• Repetitive words or phrases: This is the most common type of sleep talking, and it tends to be short phrases like “No!” or “Get out!”
  • Complete sentences: This is considered sleep talking, and it may include speaking to someone who isn’t there.
  • Calling out: Sleep talkers might say someone’s name and then remain silent after that.
  • Screaming: This usually happens during a night terror, though it can happen during sleep talking, as well.
  • Incoherent words or mumbling: The person might sound entirely incoherent for another awake person.
  • Tension in one’s voice: The person might sound as if they are stressed out or panicking.
  • Laughing: If the person is laughing after saying something, it could be a symptom of sleep talking.
  • Ask or give a command: Someone might ask another person to do something, or they might demand that someone leave.

Although sleep talking can sometimes be as subtle as mumbling or humming, other times, severe sleep talking is more dramatic. If you’ve ever been awoken by the sound of your partner shouting unintelligible things, you may have thought they were having a nightmare.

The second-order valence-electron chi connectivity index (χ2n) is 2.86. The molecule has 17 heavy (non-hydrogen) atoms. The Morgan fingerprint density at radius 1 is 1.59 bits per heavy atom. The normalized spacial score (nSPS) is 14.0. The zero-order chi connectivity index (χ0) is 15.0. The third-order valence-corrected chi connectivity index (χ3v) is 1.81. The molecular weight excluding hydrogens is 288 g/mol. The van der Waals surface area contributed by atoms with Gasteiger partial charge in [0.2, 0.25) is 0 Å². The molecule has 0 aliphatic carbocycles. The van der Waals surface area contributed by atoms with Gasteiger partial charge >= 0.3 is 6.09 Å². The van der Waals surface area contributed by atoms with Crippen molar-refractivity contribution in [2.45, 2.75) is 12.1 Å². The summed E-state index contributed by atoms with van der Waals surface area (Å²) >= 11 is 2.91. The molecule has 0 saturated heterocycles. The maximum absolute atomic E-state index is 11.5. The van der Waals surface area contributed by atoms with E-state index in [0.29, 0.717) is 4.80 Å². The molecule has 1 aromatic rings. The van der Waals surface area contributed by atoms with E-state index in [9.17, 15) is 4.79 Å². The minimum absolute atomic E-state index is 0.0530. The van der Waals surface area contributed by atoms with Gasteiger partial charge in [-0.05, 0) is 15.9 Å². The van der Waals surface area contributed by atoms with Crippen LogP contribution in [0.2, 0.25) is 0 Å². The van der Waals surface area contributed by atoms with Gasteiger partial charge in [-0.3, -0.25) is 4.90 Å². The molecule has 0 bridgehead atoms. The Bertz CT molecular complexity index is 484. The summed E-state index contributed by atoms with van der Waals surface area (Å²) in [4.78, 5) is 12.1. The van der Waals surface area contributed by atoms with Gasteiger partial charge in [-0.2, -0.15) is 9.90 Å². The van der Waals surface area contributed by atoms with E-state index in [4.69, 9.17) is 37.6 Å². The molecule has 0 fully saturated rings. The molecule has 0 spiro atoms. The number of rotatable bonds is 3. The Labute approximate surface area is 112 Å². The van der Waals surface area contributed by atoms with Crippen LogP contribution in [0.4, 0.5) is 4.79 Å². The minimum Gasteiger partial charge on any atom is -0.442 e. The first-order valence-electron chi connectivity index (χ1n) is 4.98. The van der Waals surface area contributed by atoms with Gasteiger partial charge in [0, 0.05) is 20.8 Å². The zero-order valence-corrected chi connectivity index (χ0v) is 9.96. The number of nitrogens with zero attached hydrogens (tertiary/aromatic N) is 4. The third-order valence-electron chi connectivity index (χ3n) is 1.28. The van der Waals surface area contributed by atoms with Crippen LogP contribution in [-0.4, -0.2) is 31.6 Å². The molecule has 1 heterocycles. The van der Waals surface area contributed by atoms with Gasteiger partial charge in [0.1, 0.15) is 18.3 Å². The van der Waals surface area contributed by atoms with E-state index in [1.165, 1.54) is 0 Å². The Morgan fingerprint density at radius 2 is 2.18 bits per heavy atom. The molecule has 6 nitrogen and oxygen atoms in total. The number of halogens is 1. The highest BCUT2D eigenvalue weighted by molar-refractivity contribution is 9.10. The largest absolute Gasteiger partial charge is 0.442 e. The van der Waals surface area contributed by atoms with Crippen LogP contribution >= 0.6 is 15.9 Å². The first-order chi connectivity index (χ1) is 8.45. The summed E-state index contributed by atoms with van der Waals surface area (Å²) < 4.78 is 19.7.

However, it is often due to sleep talking—a benign behavior that has no adverse effects other than potentially annoying other people in the same bed.

Why People Talk in Their Sleep

There are many reasons people sleep talk (or even walk while sleeping). Some of the most common causes include:

Stress and Anxiety

Stress and anxiety can lead to strange behaviors while one sleeps, including sleep talking. New job, relationship troubles, relationship issues with family members—many stressors can prompt people to talk during their sleep.

Sleep is a time when the brain and body can relax, so if you’re stressed about something, it might find its way into your dreams.